Lab testing firm expands after surge in orders

AlphaBiolabs has seen a surge in demand for rug and alcohol testing for child protection cases during lockdown and is taking on 16 new staff. Tony McDonough reports

AlphaBiolabs MD David Thomas with commercial director Rachel Davenport


Laboratory testing business AlphaBiolabs is investing £400,000 and taking on 16 new staff after seeing demand for its services soar.

The Warrington-based testing company has added five scientists, four account managers and seven sample collectors to its team to accommodate its growth. During the lockdown it has seen a surge in requests for drug and alcohol testing for child protection cases.

It has also now invested in new biological safety cabinets, toxicology analysis instrumentation and personal protection equipment (PPE) for laboratory staff and sample collectors.

The company has also made improvements to the air-conditioning system at its headquarters and has installed a fully-integrated thermal imaging camera so lab staff can have their temperatures taken.

Director Rachel Davenport said Alphabiolabs is continuing to expand its workforce, with nine more sample collectors and two additional scientists currently being recruited. Since lockdown began, AlphaBiolabs has seen a rise of 87% in demand for its services for child protection cases involving local authorities, social workers and family law courts.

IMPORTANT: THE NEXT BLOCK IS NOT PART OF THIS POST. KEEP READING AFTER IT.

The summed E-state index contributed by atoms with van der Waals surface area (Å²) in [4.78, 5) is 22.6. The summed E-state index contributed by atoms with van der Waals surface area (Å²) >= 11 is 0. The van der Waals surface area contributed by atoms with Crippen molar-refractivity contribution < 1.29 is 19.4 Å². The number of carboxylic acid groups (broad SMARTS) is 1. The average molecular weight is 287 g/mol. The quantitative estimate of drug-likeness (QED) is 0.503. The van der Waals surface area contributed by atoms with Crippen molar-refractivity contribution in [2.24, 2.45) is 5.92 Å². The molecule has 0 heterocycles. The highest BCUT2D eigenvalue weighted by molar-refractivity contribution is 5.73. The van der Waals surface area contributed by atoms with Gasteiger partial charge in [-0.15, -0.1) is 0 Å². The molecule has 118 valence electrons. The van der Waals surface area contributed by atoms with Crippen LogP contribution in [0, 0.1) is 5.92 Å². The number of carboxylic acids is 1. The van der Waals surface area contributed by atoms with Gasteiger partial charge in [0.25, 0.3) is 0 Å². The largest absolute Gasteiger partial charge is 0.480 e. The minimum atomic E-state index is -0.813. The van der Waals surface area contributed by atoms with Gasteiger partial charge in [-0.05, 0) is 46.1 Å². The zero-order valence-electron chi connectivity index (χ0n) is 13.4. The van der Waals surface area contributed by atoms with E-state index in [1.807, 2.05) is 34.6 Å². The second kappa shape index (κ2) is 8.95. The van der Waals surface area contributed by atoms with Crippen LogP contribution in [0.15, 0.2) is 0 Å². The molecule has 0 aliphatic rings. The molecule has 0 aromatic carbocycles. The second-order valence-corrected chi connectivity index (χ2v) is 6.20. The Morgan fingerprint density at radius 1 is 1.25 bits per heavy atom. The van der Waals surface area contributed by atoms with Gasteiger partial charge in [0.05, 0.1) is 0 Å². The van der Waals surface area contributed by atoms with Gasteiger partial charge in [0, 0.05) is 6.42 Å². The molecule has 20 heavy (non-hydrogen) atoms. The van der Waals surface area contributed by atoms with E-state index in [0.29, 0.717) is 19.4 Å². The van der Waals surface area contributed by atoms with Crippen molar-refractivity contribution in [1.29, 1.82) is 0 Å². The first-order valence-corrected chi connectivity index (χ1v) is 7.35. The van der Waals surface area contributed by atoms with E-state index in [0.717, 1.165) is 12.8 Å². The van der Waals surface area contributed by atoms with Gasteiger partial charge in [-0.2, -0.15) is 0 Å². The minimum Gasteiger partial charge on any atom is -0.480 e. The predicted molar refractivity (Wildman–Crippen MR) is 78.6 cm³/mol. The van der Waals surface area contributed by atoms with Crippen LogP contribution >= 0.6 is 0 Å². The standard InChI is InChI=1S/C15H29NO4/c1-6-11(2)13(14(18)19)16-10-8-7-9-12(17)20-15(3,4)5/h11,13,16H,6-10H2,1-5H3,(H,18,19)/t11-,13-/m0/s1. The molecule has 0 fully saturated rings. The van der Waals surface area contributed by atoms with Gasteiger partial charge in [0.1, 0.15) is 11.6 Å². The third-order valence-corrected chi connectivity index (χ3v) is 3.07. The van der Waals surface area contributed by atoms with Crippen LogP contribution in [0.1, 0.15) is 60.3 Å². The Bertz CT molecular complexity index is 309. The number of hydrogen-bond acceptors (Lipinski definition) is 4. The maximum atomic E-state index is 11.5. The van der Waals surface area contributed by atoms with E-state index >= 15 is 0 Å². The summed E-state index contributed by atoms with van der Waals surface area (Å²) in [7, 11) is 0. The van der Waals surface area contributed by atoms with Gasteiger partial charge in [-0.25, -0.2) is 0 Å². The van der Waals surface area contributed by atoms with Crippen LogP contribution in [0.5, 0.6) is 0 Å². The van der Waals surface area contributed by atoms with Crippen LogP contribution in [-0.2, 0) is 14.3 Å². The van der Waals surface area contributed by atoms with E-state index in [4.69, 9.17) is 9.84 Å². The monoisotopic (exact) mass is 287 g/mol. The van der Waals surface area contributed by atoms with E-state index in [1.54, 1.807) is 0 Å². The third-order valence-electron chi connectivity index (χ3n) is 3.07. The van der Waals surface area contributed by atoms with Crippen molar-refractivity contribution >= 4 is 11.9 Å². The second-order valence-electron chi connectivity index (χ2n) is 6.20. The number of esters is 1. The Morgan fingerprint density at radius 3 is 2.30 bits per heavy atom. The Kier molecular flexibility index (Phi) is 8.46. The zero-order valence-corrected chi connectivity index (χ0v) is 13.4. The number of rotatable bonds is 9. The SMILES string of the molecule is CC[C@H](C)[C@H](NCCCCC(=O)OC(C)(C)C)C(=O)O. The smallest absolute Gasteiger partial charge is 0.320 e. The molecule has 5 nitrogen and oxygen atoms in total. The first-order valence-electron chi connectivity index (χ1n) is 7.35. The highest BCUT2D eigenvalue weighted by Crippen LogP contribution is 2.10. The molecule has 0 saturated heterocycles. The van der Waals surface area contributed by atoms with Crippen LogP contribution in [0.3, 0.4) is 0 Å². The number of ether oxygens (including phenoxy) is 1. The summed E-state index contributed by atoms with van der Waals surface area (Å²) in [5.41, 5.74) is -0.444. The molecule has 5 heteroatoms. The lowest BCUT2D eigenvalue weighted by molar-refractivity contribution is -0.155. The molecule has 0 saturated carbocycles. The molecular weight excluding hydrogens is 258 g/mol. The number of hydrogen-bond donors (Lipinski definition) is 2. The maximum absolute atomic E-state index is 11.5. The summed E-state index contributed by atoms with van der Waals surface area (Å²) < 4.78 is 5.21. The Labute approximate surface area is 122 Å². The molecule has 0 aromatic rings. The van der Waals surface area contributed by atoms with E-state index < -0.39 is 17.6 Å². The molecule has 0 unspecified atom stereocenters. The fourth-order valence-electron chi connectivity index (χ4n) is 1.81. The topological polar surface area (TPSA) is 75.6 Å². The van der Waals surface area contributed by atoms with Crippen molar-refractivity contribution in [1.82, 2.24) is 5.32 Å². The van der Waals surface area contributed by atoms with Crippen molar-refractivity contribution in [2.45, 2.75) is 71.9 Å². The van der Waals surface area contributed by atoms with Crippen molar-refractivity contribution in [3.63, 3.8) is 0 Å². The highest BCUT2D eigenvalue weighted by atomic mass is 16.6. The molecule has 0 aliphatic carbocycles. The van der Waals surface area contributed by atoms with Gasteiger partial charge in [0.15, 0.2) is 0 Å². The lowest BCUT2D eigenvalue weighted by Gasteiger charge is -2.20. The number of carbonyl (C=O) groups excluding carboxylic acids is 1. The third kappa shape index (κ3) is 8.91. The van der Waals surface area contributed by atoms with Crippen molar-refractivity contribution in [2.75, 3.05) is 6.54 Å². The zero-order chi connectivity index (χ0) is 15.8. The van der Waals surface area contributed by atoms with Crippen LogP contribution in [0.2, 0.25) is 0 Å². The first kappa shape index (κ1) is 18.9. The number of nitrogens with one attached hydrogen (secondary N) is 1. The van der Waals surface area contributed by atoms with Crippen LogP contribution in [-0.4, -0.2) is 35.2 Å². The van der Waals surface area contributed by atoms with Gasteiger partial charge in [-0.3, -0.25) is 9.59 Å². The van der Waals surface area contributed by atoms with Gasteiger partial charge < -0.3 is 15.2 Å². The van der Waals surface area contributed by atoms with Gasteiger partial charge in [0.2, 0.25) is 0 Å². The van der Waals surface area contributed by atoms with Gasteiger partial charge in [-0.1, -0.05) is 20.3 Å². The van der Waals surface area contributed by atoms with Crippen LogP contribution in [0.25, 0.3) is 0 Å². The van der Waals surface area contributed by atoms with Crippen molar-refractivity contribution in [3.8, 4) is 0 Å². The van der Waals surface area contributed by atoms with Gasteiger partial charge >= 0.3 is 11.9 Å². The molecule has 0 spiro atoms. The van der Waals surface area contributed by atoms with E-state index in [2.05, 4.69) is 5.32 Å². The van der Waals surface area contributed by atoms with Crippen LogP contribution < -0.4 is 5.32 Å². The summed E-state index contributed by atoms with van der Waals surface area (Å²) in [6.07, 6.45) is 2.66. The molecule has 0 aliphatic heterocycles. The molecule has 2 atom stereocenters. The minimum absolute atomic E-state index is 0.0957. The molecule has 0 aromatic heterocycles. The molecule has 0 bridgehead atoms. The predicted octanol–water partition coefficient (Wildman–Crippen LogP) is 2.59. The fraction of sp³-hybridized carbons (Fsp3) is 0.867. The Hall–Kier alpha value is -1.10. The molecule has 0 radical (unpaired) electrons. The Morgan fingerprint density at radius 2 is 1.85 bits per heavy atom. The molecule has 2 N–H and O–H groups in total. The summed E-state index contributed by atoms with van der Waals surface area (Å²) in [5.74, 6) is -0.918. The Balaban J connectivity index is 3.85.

The company carries out testing on hair, oral fluid, urine and nail clipping samples for signs of drug and alcohol use. It is also one of just a few companies operating in the family law sector that supplies the SCRAM Continuous Alcohol Monitoring ankle bracelet, dubbed the ‘sobriety tag’.

It is used by councils, the courts and child protection agencies to obtain information about the frequency and pattern of clients’ drinking habits. Continuous monitoring can provide them with the tools to change behaviours in vulnerable and higher-risk alcohol-dependent clients.

Recent figures show the number of people contacting the National Association for Children of Alcoholics during lockdown via its helplines and emails has doubled.  An increasing number have come from children whose parents have started to drink again, leading to youngsters facing abuse and aggression and left feeling frightened and trapped.

Ms Davenport added: “Our laboratory has remained open throughout lockdown as a result of extensive forward planning, and our agility means we have been able to support the family law sector by rapidly adapting to the changing circumstances.”

The latest phase of recruitment has seen staff numbers at AlphaBiolabs rise to more than 80. Most staff have been working from home during lockdown. The company’s labs have also continued to carry out DNA paternity testing alongside the work for family law cases.

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